Donna Leon, Death at La Fenice (1992)
My current crunch is such that I rather need occasional escape.
I had read this book before (it started dawning on me partway through), but it's the first in the Commissario Guido Brunetti mystery series by Donna Leon, and I wanted to get reacquainted with the dottore, as he's referred to, before tackling further stories. I also liked the fact that this takes place partly at the concert hall of La Fenice, which I visited last April—a good program with conductor Jeffrey Tate (Franz Schubert's Symphony No. 7 in B Minor, D 749, the "Unfinished"; and Alfredo Casella's Symphony Op. 63). But mostly, I was in the mood to go back to Venice, even if only via literature.
The story itself is fine: a world-renowned German conductor, possibly with a shady (i.e., Nazi) past, is killed during a performance of La Traviata—cyanide. Commissario Brunetti starts tracking down possible culprits—the new, younger wife; the diva soprano, or perhaps her lesbian lover; an impresario, whom the conductor promised a favor but then did not deliver on . . . Eventually he figures it out. It's a slow process (several Goodreads critics complained that it was far too slow), but I didn't mind: for me, the beauty of the book lay in the character of Brunetti, along with the police he was surrounded by (his interactions with his superior, tellingly from Sicily, are a hoot). And in La Serenissima—the city of Venice—herself. When it comes to mysteries, the plots are often of secondary concern for me. (Though they'd better end believably! This one did—believably enough, and with just the right amount of foreshadowings thrown in, one realizes in hindsight.)
There are some lovely descriptions of Venice, as seen through the eyes of a native: the utilitarian businesses that residents rely on, and how they were being pushed out by gaudy tourist shops; the nearby island of Giudecca, which "lived in strange isolation from the rest of the city"; a morning shrouded in thick fog; the cemetery island with its daily visits by women intent on beautifying graves with bundles of flowers.
And Brunetti is smart and wry, attentive and thoughtful.
In one scene, he is summoned to his supervisor, Patta's, office (a man who demands "to be addressed, at all times, as 'Vice-Questore' or the even grander 'Cavaliere,' the provenance of which title remained obscure"). Patta asks where Brunetti is in the case, then concludes: "In other words, you've learned nothing important?"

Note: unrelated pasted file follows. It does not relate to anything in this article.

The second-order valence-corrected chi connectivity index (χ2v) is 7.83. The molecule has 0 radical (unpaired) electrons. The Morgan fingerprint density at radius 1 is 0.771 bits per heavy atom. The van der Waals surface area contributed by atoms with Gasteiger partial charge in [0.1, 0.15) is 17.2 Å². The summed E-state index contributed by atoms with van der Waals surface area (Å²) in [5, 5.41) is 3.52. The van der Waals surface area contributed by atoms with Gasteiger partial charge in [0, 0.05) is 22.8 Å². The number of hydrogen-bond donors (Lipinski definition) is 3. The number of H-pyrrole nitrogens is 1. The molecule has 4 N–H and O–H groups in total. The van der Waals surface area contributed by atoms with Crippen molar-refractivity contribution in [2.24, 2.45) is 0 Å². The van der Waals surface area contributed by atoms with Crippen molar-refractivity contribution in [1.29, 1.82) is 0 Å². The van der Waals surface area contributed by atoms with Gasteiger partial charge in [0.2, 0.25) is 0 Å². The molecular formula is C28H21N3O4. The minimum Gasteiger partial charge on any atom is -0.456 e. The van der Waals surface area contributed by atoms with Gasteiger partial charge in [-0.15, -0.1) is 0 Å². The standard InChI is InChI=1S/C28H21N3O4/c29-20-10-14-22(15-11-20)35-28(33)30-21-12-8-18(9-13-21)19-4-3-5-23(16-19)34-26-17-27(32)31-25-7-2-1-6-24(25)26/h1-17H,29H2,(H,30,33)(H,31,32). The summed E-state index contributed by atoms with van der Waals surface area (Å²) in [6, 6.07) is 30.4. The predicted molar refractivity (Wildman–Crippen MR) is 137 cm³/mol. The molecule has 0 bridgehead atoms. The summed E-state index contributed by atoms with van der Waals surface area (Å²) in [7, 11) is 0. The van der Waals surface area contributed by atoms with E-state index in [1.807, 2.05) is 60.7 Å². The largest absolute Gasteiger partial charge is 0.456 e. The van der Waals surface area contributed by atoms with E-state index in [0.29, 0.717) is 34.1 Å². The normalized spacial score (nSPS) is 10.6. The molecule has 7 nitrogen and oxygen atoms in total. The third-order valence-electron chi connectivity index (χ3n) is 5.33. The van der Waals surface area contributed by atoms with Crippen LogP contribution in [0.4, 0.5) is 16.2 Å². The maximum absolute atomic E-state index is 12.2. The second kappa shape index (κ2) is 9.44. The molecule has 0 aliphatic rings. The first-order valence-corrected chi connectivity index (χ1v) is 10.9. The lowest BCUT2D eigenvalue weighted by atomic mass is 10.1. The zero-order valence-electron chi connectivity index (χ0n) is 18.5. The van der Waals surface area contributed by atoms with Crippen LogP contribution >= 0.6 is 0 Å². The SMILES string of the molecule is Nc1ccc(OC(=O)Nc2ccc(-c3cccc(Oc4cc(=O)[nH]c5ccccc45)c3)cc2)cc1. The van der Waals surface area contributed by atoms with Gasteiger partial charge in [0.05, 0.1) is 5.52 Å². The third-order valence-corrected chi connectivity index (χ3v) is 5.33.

"Yes, sir, I suppose you could put it that way."Goodreads critics also complained about "stilted" language, but I liked the formality. It fit the character of a man whose family had lived in Venice for generations, and who took pride in that, no matter how down-at-heels the city had become: she was still beautiful, and uniquely so.
"You know, Brunetti, I've given a lot of thought to this investigation, and I think it might be wise to take you off the case." Patta's voice was heavy with menace, as though he'd spent the previous night paging through his copy of Macchiavelli.
"I could, I suppose, give it to someone else to investigate. Perhaps then we'd have some real progress."
"I don't think Mariani's working on anything at the moment."
It was only with the exercise of great self-restraint that Patta kept himself from wincing at the mention of the name of the younger of the two other commissarios of police, a man of unimpeachable character and impenetrable stupidity who was known to have gotten his job as part of his wife's dowry, she being the niece of the former mayor. . . . "Or perhaps you could take it over yourself," he suggested, and then added with tantalizing lateness, "sir."
"Yes, that's always a possibility," Patta said, either not registering the rudeness or deciding to ignore it. He took a package of dark-papered Russian cigarettes from his desk and fitted one into his onyx holder. Very nice, Brunetti thought; color coordinated. "I've called you in because I've had some phone calls from the press and from People in High Places," he said, carefully emphasizing all the capitals. "And they're very concerned that you've done nothing." This time, the enunciation fell very heavily upon the singular. He puffed delicately at the cigarette and stared across at Brunetti. "Did you hear me? They're not pleased."
"I can see how that would be, sir. I've got a dead genius and no one to blame for it."
Was he wrong, or did he see Patta mouth that last one silently to himself, perhaps preparing to toss it off himself at lunch today? "Yes, exactly," Patta said. His lips moved again. "And no one to blame for it." Patta deepened his voice. "I want that to change. I want someone to blame for it." Brunetti had never before heard the man so clearly express his idea of justice. Perhaps Brunetti would toss that off at lunch today.
Here is the entire list of Commissario Brunetti books, complete with Goodreads star-ratings. I'll be reading more of them, I warrant.